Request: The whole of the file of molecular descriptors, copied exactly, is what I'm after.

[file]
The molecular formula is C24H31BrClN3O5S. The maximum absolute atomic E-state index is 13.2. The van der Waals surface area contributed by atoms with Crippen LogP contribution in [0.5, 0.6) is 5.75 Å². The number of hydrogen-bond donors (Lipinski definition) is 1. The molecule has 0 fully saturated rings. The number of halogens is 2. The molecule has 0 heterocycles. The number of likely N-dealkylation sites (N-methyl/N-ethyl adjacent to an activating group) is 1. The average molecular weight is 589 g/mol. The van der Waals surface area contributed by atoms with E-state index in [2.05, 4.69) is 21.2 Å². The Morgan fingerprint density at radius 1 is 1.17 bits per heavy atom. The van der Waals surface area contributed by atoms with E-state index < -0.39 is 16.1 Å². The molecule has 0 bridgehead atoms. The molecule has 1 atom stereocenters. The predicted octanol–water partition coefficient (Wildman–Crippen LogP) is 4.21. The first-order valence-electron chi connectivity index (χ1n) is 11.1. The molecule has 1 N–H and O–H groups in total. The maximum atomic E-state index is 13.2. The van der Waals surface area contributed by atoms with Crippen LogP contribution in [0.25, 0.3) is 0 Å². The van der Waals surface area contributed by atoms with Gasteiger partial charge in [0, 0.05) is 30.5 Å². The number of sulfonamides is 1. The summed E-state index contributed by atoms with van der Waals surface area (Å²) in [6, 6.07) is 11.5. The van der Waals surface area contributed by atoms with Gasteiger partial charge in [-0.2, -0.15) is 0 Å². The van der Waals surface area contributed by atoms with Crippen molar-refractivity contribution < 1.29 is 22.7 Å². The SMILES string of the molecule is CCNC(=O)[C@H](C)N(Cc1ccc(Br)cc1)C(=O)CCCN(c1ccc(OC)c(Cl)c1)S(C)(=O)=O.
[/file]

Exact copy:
The molecular formula is C24H31BrClN3O5S. The maximum absolute atomic E-state index is 13.2. The van der Waals surface area contributed by atoms with Crippen LogP contribution in [0.5, 0.6) is 5.75 Å². The number of hydrogen-bond donors (Lipinski definition) is 1. The molecule has 0 fully saturated rings. The number of halogens is 2. The molecule has 0 heterocycles. The number of likely N-dealkylation sites (N-methyl/N-ethyl adjacent to an activating group) is 1. The average molecular weight is 589 g/mol. The van der Waals surface area contributed by atoms with E-state index in [2.05, 4.69) is 21.2 Å². The Morgan fingerprint density at radius 1 is 1.17 bits per heavy atom. The van der Waals surface area contributed by atoms with E-state index < -0.39 is 16.1 Å². The molecule has 0 bridgehead atoms. The molecule has 1 atom stereocenters. The predicted octanol–water partition coefficient (Wildman–Crippen LogP) is 4.21. The first-order valence-electron chi connectivity index (χ1n) is 11.1. The molecule has 1 N–H and O–H groups in total. The maximum atomic E-state index is 13.2. The van der Waals surface area contributed by atoms with Crippen LogP contribution in [0.25, 0.3) is 0 Å². The van der Waals surface area contributed by atoms with Gasteiger partial charge in [0, 0.05) is 30.5 Å². The number of sulfonamides is 1. The summed E-state index contributed by atoms with van der Waals surface area (Å²) in [6, 6.07) is 11.5. The van der Waals surface area contributed by atoms with Gasteiger partial charge in [-0.2, -0.15) is 0 Å². The van der Waals surface area contributed by atoms with Crippen molar-refractivity contribution < 1.29 is 22.7 Å². The SMILES string of the molecule is CCNC(=O)[C@H](C)N(Cc1ccc(Br)cc1)C(=O)CCCN(c1ccc(OC)c(Cl)c1)S(C)(=O)=O.